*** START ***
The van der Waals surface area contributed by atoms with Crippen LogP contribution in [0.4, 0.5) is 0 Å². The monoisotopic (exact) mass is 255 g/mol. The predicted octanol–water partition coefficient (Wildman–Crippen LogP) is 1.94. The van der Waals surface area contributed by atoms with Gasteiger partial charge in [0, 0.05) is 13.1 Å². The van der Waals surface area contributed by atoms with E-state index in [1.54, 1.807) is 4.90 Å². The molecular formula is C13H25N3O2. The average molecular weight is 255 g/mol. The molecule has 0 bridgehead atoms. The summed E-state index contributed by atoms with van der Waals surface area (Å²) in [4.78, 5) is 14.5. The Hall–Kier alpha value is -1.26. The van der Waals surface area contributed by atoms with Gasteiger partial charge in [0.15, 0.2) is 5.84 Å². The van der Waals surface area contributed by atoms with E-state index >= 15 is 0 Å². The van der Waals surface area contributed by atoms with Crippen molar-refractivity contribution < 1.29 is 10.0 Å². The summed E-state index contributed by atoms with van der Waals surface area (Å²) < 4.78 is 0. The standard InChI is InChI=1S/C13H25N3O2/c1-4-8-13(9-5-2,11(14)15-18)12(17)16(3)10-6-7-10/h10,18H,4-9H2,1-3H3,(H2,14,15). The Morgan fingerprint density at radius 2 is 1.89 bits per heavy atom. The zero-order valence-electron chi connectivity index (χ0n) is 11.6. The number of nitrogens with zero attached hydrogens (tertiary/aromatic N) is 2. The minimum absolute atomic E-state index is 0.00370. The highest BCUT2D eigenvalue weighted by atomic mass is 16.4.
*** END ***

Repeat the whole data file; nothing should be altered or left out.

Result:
The van der Waals surface area contributed by atoms with Crippen LogP contribution in [0.4, 0.5) is 0 Å². The monoisotopic (exact) mass is 255 g/mol. The predicted octanol–water partition coefficient (Wildman–Crippen LogP) is 1.94. The van der Waals surface area contributed by atoms with Gasteiger partial charge in [0, 0.05) is 13.1 Å². The van der Waals surface area contributed by atoms with E-state index in [1.54, 1.807) is 4.90 Å². The molecular formula is C13H25N3O2. The average molecular weight is 255 g/mol. The molecule has 0 bridgehead atoms. The summed E-state index contributed by atoms with van der Waals surface area (Å²) in [4.78, 5) is 14.5. The Hall–Kier alpha value is -1.26. The van der Waals surface area contributed by atoms with Gasteiger partial charge in [0.15, 0.2) is 5.84 Å². The van der Waals surface area contributed by atoms with E-state index >= 15 is 0 Å². The van der Waals surface area contributed by atoms with Crippen molar-refractivity contribution < 1.29 is 10.0 Å². The summed E-state index contributed by atoms with van der Waals surface area (Å²) < 4.78 is 0. The standard InChI is InChI=1S/C13H25N3O2/c1-4-8-13(9-5-2,11(14)15-18)12(17)16(3)10-6-7-10/h10,18H,4-9H2,1-3H3,(H2,14,15). The Morgan fingerprint density at radius 2 is 1.89 bits per heavy atom. The zero-order valence-electron chi connectivity index (χ0n) is 11.6. The number of nitrogens with zero attached hydrogens (tertiary/aromatic N) is 2. The minimum absolute atomic E-state index is 0.00370. The highest BCUT2D eigenvalue weighted by atomic mass is 16.4.